Retirement is often a hot topic and can regularly be discussed at family dinners after a certain age, and especially following the pension reform proposed by Emmanuel Macron.
And it is understandable why:
- The number of divorces has exploded
- Artificial Intelligence will disrupt the world of work
- States are over-indebted
- Climate change
- The ageing of the population
All these reasons mean that in my opinion we should not rely solely on the state and that we should be as prepared as possible!
The term retirement or pension refers to the paid leave of absence that a worker takes from his or her activities after fulfilling certain conditions set out in the social security law in order to benefit from social and/or private security.
In France, the pension system is mainly based on the pay-as-you-go principle, i.e. the current contributions of employees are used to finance the pensions of citizens who are retired at that time. The basic pension of private sector employees is supplemented by the use of the compulsory supplementary pension scheme ARRCO-AGIRC, which is also funded on a pay-as-you-go basis. We will see later on how the capitalisation system works.
The basic pensions of the general scheme are awarded by :
- The (regional) pension and occupational health insurance funds (CARSAT),
- The national old-age insurance fund of Ile-de-France for the Paris region,
- The general social security funds (CGSS) for the overseas departments,
- the CSS of Mayotte.
In France, there are a few conditions that must be met in order to retire and receive benefits.
Retirement age :
Retirement at 62 (legal age)
The minimum legal retirement age in France is 62 for people born on or after 1 January 1955. To receive a full pension at 62, you must have accumulated the required number of contribution quarters, which is determined by the year of birth.
Retirement at age 65 or 67 (automatic full pension entitlement age)
From a certain age, the applicant's pension is calculated at the full rate, regardless of the number of quarters he or she has accumulated. This age varies from 65 to 67, depending on the year of birth and the applicant's situation.
Calculation of the pension (careers with affiliation to the general scheme only)
The amount of the pension is determined by three factors:
Basic or average annual earnings (AAS): average annual earnings are the gross earnings on which contributions have been paid. The AAS is calculated on the basis of the insured person's 25 highest earning years.
Payment rate: the maximum rate of 50% is reduced by a percentage determined by the difference between the number of quarters credited and the number of quarters required to benefit from the maximum rate, taking into account the individual's age and total insurance period. The most advantageous calculation for the individual is used. The minimum rate is 37.5%.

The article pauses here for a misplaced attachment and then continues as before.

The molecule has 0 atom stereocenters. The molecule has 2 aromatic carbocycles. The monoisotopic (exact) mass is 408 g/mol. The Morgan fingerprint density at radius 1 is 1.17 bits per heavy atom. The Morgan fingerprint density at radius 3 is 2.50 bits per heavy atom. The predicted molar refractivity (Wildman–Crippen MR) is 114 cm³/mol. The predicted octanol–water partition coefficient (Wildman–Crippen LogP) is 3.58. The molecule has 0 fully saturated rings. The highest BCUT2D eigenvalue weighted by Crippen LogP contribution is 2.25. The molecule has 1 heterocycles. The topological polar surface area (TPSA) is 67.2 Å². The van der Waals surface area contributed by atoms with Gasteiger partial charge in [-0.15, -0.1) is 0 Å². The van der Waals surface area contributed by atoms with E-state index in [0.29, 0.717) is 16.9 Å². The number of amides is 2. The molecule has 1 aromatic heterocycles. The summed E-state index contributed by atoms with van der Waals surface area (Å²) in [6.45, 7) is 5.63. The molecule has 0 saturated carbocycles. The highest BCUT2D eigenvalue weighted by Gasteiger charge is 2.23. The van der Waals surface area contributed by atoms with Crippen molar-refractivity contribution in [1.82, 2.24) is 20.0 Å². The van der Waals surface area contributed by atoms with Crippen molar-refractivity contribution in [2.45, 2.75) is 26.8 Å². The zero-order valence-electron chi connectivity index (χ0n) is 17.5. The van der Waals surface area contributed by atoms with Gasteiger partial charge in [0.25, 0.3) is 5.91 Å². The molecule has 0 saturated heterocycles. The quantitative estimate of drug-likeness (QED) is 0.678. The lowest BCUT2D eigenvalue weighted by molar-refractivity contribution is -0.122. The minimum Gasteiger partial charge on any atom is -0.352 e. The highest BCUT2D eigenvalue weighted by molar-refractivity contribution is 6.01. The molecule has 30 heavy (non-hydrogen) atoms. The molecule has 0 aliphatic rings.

The total insurance period, including periods validated as insurance periods, is used to determine the rate of payment of pensions paid between the statutory minimum retirement age and the age of automatic entitlement to a full pension (between 62 and 67 for people born after 1 January 1955). The full rate of 50% is paid to people with a total insurance period of 166 to 172 quarters (depending on the year of birth), aged over 67 (for people born after 1955) or belonging to specific categories (people unfit for work, those with a permanent disability rate of at least 50%, disability pension claimants, mothers with a working job or war veterans).
The total period of insurance, which is used to determine the rate of pension payment, includes both periods of contributions paid to the various basic schemes (see Article L. 351-1 of the Social Security Code) and periods of time spent out of work due to illness, maternity, disability, industrial accident, military service, unemployment, etc.
Early retirement pension
In certain circumstances, workers can retire before the statutory age without the rate of their pension being reduced. This applies to pensions claimed on the following grounds:
Retirement for permanent incapacity or arduous work: A worker who retires because of permanent incapacity for work due to an occupational disease or an accident at work can claim a full pension at age 60, regardless of the length of insurance. Several cases are possible depending on the degree of incapacity of the worker:
The worker can claim an occupational disease pension with a permanent work disability of at least 20%.
The worker can claim an occupational disease or accident at work pension with a permanent work incapacity rate of at least 10% and less than 20%. A worker can claim a retirement pension on the basis of permanent work incapacity if :
He or she has been exposed to work-related risk factors for at least 17 years, and his or her disability is attributable to his or her work.
People with a long career can retire at age 60 or earlier if they have accumulated a minimum period of insurance and contributions and started working at a very young age. The minimum insurance period required varies according to the year of birth, the retirement age and the age at which the pensioner started working.
Disabled people can retire between the ages of 55 and 59 provided they have a permanent disability percentage of at least 50% or have official disabled worker status before 31 December 2015. They must also have a certain length of insurance (including a minimum length of employment-related contributions) during the period when they were disabled. The minimum insurance period required varies according to the year of birth and the expected retirement age.